Experienced management and a successful often-contrarian, value-driven approach make Silver-rated Loomis Sayles Strategic Income a fine choice for patient investors.
The following is our latest Fund Analyst Report for Loomis Sayles Strategic Income Fund NEZYX.
Loomis Sayles Strategic Income lands at the aggressive end of the multisector-bond Morningstar Category, typically taking on even more credit and equity risk than its intrepid sibling Loomis Sayles Bond LSBRX. For those with the requisite patience, the team’s depth of experience and its success plying an often-contrarian, value-driven approach support a Morningstar Analyst Rating of Silver.
The team here is anchored by longtime manager Dan Fuss, but this is far from a one-man show. Loomis Sayles veterans Elaine Stokes and Matt Eagan joined as portfolio managers in 2007, and Brian Kennedy, who had served as a credit strategist on the team, joined in mid-2016. The four are supported by an experienced analyst corps and a team dedicated to macroeconomic analysis.
At the core of the fund’s appeal is its knack for uncovering opportunities in beaten-down corporates--and even the occasional troubled sovereign--during periods of credit market stress. True to form, the team took advantage of weakness in the high-yield market starting in mid-2014 to bulk up its stake in junk-rated corporates, adding both to troubled energy companies as well as names such as HCA that sold off with the broader market; that positioning paid off as credit markets came roaring back in 2016 and early 2017. Such moves have helped the fund to a 6.4% 10-year annualized gain through March 2017 that tops roughly 80% of its distinct peers.
These strong returns have come with a hefty dose of risk. Although the fund’s allocation to common stock (primarily blue-chip, dividend-paying names) came down sharply from a peak of more than 20% in November 2015 to 7% as of February 2017, it is still notable in a category where two thirds of its competitors hold little or no exposure to equities. That stake, taken together with the fund’s taste for junk bonds (34%) and hefty allocation to non-U.S.-dollar currencies (22%), can make for a bumpy ride. Still, for those comfortable with the fund's considerable risk--and the highest five-year correlation to equities in the group--it remains a strong choice.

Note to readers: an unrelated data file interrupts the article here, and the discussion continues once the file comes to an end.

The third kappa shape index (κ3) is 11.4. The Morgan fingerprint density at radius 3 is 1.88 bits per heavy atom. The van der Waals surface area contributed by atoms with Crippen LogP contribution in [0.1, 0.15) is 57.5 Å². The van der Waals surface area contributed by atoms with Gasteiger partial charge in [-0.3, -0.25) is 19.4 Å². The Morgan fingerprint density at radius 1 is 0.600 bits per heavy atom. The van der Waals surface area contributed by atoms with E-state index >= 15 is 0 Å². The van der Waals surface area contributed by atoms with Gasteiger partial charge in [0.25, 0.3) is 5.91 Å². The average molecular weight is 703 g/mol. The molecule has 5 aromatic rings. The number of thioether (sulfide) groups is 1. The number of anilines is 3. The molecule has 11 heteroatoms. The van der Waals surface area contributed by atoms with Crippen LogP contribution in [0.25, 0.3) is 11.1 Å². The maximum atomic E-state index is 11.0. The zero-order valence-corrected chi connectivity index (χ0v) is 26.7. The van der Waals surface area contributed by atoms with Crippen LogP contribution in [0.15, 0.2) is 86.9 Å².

Process Pillar: Positive | Sarah Bush 04/04/2017
This strategy should look familiar to fans of Loomis Sayles Bond. The fund's managers employ a value-driven, credit-intensive approach and are always on the lookout for securities and currencies they believe are undervalued. Here, however, the team has even more flexibility than at the fund's intrepid sibling: It faces no limit on its ability to invest in below-investment-grade and non-U.S.-dollar securities, and it can stash as much as 35% of assets in equities. From 2011 through January 2017, for example, the team ran the fund with a double-digit stake in common stock, favoring companies with a history of growing dividends and strong competitive positions. That said, the team is cognizant of the risks it is taking: Under Jae Park, the firm has significantly built out its tools and staff dedicated to risk management and these are integrated into the day-to-day management of the fund.
Not surprisingly, there's a strong contrarian bent at work here. For example, the fund built a significant stake in troubled Irish sovereign debt in late 2010, a position that rallied sharply in 2012. In late 2014 and the first half of 2015, the fund added aggressively to its stake in high yield against the backdrop of troubles in that market. Such level-headedness when credit markets swoon has helped the fund to an impressive record and supports a Positive Process Pillar rating.
This aggressive fund looked somewhat circumspect as of February 2017, with management citing tight valuations, geopolitical risk, and uncertainty regarding U.S. fiscal and trade policies. The fund featured a nearly 20% stake in a mix of cash and short-term U.S. Treasuries, up from 11% a year earlier. The team had also sharply trimmed the fund’s stake in common and preferred stock to 7%, down from a peak of more than 20% in mid-2015. That included allocations to Bristol-Myers Squibb BMY (4.5%) and IntelINTC (1.8%); convertibles accounted for another 7% of assets, including 1.6% in an equity-sensitive Intel convertible. The decline in the fund’s stake in common stock is notable, as is as the reduction of its once-concentrated position in Intel, which topped 8% in combined common stock and convertible exposure in late 2015. Still the fund’s historically large and concentrated allocation to equities stands out in a category where two thirds of competitors hold very little or no stock.